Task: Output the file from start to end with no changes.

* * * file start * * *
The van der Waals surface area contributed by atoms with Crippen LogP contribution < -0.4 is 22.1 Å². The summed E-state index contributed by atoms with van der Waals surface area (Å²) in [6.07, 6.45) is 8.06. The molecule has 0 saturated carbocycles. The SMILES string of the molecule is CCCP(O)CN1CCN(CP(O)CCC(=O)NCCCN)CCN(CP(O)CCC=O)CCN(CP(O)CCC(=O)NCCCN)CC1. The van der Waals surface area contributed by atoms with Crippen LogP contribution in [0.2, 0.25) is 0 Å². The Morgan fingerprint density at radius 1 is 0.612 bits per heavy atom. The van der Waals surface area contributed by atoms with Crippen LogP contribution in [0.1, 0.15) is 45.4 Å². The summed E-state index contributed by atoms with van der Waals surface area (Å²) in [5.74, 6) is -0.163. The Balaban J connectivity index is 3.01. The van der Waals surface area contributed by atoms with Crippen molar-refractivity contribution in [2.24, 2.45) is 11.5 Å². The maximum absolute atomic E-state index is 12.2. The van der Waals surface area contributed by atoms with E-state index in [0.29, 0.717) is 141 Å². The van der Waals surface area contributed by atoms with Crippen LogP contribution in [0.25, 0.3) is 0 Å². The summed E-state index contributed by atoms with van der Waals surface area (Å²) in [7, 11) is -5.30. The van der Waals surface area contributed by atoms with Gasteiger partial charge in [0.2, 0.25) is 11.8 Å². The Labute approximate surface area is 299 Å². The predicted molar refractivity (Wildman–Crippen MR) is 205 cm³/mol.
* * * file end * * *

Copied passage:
The van der Waals surface area contributed by atoms with Crippen LogP contribution < -0.4 is 22.1 Å². The summed E-state index contributed by atoms with van der Waals surface area (Å²) in [6.07, 6.45) is 8.06. The molecule has 0 saturated carbocycles. The SMILES string of the molecule is CCCP(O)CN1CCN(CP(O)CCC(=O)NCCCN)CCN(CP(O)CCC=O)CCN(CP(O)CCC(=O)NCCCN)CC1. The van der Waals surface area contributed by atoms with Crippen LogP contribution in [0.2, 0.25) is 0 Å². The Morgan fingerprint density at radius 1 is 0.612 bits per heavy atom. The van der Waals surface area contributed by atoms with Crippen LogP contribution in [0.1, 0.15) is 45.4 Å². The summed E-state index contributed by atoms with van der Waals surface area (Å²) in [5.74, 6) is -0.163. The Balaban J connectivity index is 3.01. The van der Waals surface area contributed by atoms with Crippen molar-refractivity contribution in [2.24, 2.45) is 11.5 Å². The maximum absolute atomic E-state index is 12.2. The van der Waals surface area contributed by atoms with E-state index in [0.29, 0.717) is 141 Å². The van der Waals surface area contributed by atoms with Crippen LogP contribution in [0.25, 0.3) is 0 Å². The summed E-state index contributed by atoms with van der Waals surface area (Å²) in [7, 11) is -5.30. The van der Waals surface area contributed by atoms with Gasteiger partial charge in [0.2, 0.25) is 11.8 Å². The Labute approximate surface area is 299 Å². The predicted molar refractivity (Wildman–Crippen MR) is 205 cm³/mol.